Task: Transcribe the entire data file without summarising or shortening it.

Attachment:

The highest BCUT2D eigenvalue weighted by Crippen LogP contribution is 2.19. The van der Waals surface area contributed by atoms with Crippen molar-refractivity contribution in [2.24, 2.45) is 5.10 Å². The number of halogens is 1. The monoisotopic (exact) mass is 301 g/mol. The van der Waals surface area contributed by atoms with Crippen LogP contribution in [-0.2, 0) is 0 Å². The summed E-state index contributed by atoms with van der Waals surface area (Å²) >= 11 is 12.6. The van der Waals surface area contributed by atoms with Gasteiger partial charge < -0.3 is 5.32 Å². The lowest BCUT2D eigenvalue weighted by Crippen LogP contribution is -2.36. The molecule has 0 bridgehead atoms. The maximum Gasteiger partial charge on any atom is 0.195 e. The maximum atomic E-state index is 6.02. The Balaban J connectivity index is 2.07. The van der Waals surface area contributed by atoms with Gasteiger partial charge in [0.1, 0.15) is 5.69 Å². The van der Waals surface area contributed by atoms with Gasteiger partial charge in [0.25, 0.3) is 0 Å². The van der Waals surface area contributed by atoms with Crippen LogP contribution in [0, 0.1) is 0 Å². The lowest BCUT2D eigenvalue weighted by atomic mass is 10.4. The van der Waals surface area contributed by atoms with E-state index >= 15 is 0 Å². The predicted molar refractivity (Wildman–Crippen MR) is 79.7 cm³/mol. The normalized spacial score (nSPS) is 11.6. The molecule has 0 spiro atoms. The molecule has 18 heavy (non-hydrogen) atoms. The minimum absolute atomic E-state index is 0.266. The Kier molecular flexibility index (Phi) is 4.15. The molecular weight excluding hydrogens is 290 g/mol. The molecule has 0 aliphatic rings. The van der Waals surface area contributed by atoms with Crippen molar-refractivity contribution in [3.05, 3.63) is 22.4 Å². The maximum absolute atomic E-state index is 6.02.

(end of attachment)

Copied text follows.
The highest BCUT2D eigenvalue weighted by Crippen LogP contribution is 2.19. The van der Waals surface area contributed by atoms with Crippen molar-refractivity contribution in [2.24, 2.45) is 5.10 Å². The number of halogens is 1. The monoisotopic (exact) mass is 301 g/mol. The van der Waals surface area contributed by atoms with Crippen LogP contribution in [-0.2, 0) is 0 Å². The summed E-state index contributed by atoms with van der Waals surface area (Å²) >= 11 is 12.6. The van der Waals surface area contributed by atoms with Gasteiger partial charge < -0.3 is 5.32 Å². The lowest BCUT2D eigenvalue weighted by Crippen LogP contribution is -2.36. The molecule has 0 bridgehead atoms. The maximum Gasteiger partial charge on any atom is 0.195 e. The maximum atomic E-state index is 6.02. The Balaban J connectivity index is 2.07. The van der Waals surface area contributed by atoms with Gasteiger partial charge in [0.1, 0.15) is 5.69 Å². The van der Waals surface area contributed by atoms with Gasteiger partial charge in [0.25, 0.3) is 0 Å². The van der Waals surface area contributed by atoms with Crippen LogP contribution in [0, 0.1) is 0 Å². The lowest BCUT2D eigenvalue weighted by atomic mass is 10.4. The van der Waals surface area contributed by atoms with E-state index >= 15 is 0 Å². The predicted molar refractivity (Wildman–Crippen MR) is 79.7 cm³/mol. The normalized spacial score (nSPS) is 11.6. The molecule has 0 spiro atoms. The molecule has 18 heavy (non-hydrogen) atoms. The minimum absolute atomic E-state index is 0.266. The Kier molecular flexibility index (Phi) is 4.15. The molecular weight excluding hydrogens is 290 g/mol. The molecule has 0 aliphatic rings. The van der Waals surface area contributed by atoms with Crippen molar-refractivity contribution in [3.05, 3.63) is 22.4 Å². The maximum absolute atomic E-state index is 6.02.